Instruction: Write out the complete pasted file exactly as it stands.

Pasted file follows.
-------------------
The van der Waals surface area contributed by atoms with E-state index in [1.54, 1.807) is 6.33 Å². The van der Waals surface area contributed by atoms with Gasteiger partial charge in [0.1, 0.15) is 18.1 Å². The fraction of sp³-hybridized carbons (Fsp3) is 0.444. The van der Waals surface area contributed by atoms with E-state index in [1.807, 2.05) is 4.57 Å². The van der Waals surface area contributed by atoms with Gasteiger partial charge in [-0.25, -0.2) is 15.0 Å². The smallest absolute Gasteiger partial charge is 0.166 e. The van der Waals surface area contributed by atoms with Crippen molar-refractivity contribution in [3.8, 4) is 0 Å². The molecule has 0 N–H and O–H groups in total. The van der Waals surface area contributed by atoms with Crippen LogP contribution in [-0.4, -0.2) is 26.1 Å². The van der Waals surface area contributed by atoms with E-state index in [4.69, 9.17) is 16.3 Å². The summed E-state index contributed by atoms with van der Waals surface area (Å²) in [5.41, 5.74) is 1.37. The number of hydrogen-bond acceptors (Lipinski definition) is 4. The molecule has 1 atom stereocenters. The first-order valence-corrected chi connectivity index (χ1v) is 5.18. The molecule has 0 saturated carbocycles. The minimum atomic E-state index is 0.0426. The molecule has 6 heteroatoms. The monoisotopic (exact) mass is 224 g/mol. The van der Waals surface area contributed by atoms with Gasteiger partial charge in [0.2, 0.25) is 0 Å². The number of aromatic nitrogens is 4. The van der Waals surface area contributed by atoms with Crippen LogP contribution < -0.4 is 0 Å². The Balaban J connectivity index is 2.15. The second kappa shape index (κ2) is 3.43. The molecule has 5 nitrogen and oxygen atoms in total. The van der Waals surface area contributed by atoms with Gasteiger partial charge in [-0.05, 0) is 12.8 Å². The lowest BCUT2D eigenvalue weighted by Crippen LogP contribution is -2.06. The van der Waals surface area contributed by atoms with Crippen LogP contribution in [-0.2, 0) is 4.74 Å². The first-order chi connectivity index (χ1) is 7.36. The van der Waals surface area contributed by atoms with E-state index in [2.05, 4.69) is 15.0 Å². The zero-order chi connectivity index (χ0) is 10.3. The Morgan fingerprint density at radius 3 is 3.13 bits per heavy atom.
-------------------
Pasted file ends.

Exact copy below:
The van der Waals surface area contributed by atoms with E-state index in [1.54, 1.807) is 6.33 Å². The van der Waals surface area contributed by atoms with Gasteiger partial charge in [0.1, 0.15) is 18.1 Å². The fraction of sp³-hybridized carbons (Fsp3) is 0.444. The van der Waals surface area contributed by atoms with E-state index in [1.807, 2.05) is 4.57 Å². The van der Waals surface area contributed by atoms with Gasteiger partial charge in [-0.25, -0.2) is 15.0 Å². The smallest absolute Gasteiger partial charge is 0.166 e. The van der Waals surface area contributed by atoms with Crippen molar-refractivity contribution in [3.8, 4) is 0 Å². The molecule has 0 N–H and O–H groups in total. The van der Waals surface area contributed by atoms with Crippen LogP contribution in [-0.4, -0.2) is 26.1 Å². The van der Waals surface area contributed by atoms with E-state index in [4.69, 9.17) is 16.3 Å². The summed E-state index contributed by atoms with van der Waals surface area (Å²) in [5.41, 5.74) is 1.37. The number of hydrogen-bond acceptors (Lipinski definition) is 4. The molecule has 1 atom stereocenters. The first-order valence-corrected chi connectivity index (χ1v) is 5.18. The molecule has 0 saturated carbocycles. The minimum atomic E-state index is 0.0426. The molecule has 6 heteroatoms. The monoisotopic (exact) mass is 224 g/mol. The van der Waals surface area contributed by atoms with Gasteiger partial charge in [0.2, 0.25) is 0 Å². The number of aromatic nitrogens is 4. The van der Waals surface area contributed by atoms with Crippen LogP contribution < -0.4 is 0 Å². The Balaban J connectivity index is 2.15. The second kappa shape index (κ2) is 3.43. The molecule has 5 nitrogen and oxygen atoms in total. The van der Waals surface area contributed by atoms with Gasteiger partial charge in [-0.05, 0) is 12.8 Å². The lowest BCUT2D eigenvalue weighted by Crippen LogP contribution is -2.06. The van der Waals surface area contributed by atoms with Crippen LogP contribution in [-0.2, 0) is 4.74 Å². The first-order chi connectivity index (χ1) is 7.36. The van der Waals surface area contributed by atoms with E-state index in [2.05, 4.69) is 15.0 Å². The zero-order chi connectivity index (χ0) is 10.3. The Morgan fingerprint density at radius 3 is 3.13 bits per heavy atom.